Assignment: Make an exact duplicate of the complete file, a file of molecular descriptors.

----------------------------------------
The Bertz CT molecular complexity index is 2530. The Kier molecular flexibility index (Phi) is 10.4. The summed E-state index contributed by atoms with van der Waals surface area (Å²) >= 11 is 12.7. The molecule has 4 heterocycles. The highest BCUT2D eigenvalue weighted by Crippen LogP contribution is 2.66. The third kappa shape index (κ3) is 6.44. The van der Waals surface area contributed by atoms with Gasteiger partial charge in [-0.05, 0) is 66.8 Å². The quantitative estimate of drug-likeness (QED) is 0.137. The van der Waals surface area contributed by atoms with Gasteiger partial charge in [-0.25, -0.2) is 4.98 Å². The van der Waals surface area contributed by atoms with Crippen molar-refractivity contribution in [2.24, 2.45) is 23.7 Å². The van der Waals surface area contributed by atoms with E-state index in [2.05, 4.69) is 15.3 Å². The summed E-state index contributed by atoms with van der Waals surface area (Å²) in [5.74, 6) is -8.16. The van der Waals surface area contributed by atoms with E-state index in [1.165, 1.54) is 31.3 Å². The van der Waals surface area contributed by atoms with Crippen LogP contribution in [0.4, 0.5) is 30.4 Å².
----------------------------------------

The Bertz CT molecular complexity index is 2530. The Kier molecular flexibility index (Phi) is 10.4. The summed E-state index contributed by atoms with van der Waals surface area (Å²) >= 11 is 12.7. The molecule has 4 heterocycles. The highest BCUT2D eigenvalue weighted by Crippen LogP contribution is 2.66. The third kappa shape index (κ3) is 6.44. The van der Waals surface area contributed by atoms with Gasteiger partial charge in [-0.05, 0) is 66.8 Å². The quantitative estimate of drug-likeness (QED) is 0.137. The van der Waals surface area contributed by atoms with Gasteiger partial charge in [-0.25, -0.2) is 4.98 Å². The van der Waals surface area contributed by atoms with Crippen molar-refractivity contribution in [2.24, 2.45) is 23.7 Å². The van der Waals surface area contributed by atoms with E-state index in [2.05, 4.69) is 15.3 Å². The summed E-state index contributed by atoms with van der Waals surface area (Å²) in [5.74, 6) is -8.16. The van der Waals surface area contributed by atoms with E-state index in [1.165, 1.54) is 31.3 Å². The van der Waals surface area contributed by atoms with Crippen LogP contribution in [0.4, 0.5) is 30.4 Å².